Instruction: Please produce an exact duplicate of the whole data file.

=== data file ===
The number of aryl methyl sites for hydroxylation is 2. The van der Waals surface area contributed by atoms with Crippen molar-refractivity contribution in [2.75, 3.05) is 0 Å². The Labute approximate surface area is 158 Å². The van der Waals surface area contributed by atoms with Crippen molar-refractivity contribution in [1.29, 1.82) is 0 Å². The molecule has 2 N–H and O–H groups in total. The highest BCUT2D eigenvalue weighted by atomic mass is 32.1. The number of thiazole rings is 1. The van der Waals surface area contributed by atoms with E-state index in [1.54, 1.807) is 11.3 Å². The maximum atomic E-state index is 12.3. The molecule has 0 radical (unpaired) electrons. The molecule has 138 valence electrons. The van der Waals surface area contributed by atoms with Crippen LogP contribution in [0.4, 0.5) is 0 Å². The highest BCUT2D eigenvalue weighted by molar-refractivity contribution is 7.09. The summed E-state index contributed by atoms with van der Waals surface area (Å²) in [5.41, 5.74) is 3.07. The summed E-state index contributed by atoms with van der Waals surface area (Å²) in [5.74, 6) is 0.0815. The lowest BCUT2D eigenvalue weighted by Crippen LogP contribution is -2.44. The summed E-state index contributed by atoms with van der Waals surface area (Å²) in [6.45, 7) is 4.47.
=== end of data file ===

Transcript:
The number of aryl methyl sites for hydroxylation is 2. The van der Waals surface area contributed by atoms with Crippen molar-refractivity contribution in [2.75, 3.05) is 0 Å². The Labute approximate surface area is 158 Å². The van der Waals surface area contributed by atoms with Crippen molar-refractivity contribution in [1.29, 1.82) is 0 Å². The molecule has 2 N–H and O–H groups in total. The highest BCUT2D eigenvalue weighted by atomic mass is 32.1. The number of thiazole rings is 1. The van der Waals surface area contributed by atoms with E-state index in [1.54, 1.807) is 11.3 Å². The maximum atomic E-state index is 12.3. The molecule has 0 radical (unpaired) electrons. The molecule has 138 valence electrons. The van der Waals surface area contributed by atoms with Crippen LogP contribution in [0.4, 0.5) is 0 Å². The highest BCUT2D eigenvalue weighted by molar-refractivity contribution is 7.09. The summed E-state index contributed by atoms with van der Waals surface area (Å²) in [5.41, 5.74) is 3.07. The summed E-state index contributed by atoms with van der Waals surface area (Å²) in [5.74, 6) is 0.0815. The lowest BCUT2D eigenvalue weighted by Crippen LogP contribution is -2.44. The summed E-state index contributed by atoms with van der Waals surface area (Å²) in [6.45, 7) is 4.47.